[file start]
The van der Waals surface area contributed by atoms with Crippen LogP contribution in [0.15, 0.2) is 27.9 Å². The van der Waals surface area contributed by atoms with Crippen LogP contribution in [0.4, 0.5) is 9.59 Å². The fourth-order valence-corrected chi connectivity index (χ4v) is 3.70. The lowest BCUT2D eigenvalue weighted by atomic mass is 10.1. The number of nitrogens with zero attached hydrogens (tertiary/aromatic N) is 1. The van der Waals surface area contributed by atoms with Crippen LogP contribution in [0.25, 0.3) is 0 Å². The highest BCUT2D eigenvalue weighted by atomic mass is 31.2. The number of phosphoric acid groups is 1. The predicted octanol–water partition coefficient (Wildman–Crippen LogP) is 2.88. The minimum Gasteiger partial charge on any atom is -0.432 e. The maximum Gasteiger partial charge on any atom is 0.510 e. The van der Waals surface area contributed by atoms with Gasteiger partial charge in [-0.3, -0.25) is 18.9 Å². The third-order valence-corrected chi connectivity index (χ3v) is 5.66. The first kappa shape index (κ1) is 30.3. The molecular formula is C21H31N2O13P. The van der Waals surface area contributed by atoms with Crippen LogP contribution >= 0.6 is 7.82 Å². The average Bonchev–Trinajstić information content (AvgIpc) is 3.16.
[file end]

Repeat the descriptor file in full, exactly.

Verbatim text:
The van der Waals surface area contributed by atoms with Crippen LogP contribution in [0.15, 0.2) is 27.9 Å². The van der Waals surface area contributed by atoms with Crippen LogP contribution in [0.4, 0.5) is 9.59 Å². The fourth-order valence-corrected chi connectivity index (χ4v) is 3.70. The lowest BCUT2D eigenvalue weighted by atomic mass is 10.1. The number of nitrogens with zero attached hydrogens (tertiary/aromatic N) is 1. The van der Waals surface area contributed by atoms with Crippen LogP contribution in [0.25, 0.3) is 0 Å². The highest BCUT2D eigenvalue weighted by atomic mass is 31.2. The number of phosphoric acid groups is 1. The predicted octanol–water partition coefficient (Wildman–Crippen LogP) is 2.88. The minimum Gasteiger partial charge on any atom is -0.432 e. The maximum Gasteiger partial charge on any atom is 0.510 e. The van der Waals surface area contributed by atoms with Gasteiger partial charge in [-0.3, -0.25) is 18.9 Å². The third-order valence-corrected chi connectivity index (χ3v) is 5.66. The first kappa shape index (κ1) is 30.3. The molecular formula is C21H31N2O13P. The van der Waals surface area contributed by atoms with Crippen LogP contribution >= 0.6 is 7.82 Å². The average Bonchev–Trinajstić information content (AvgIpc) is 3.16.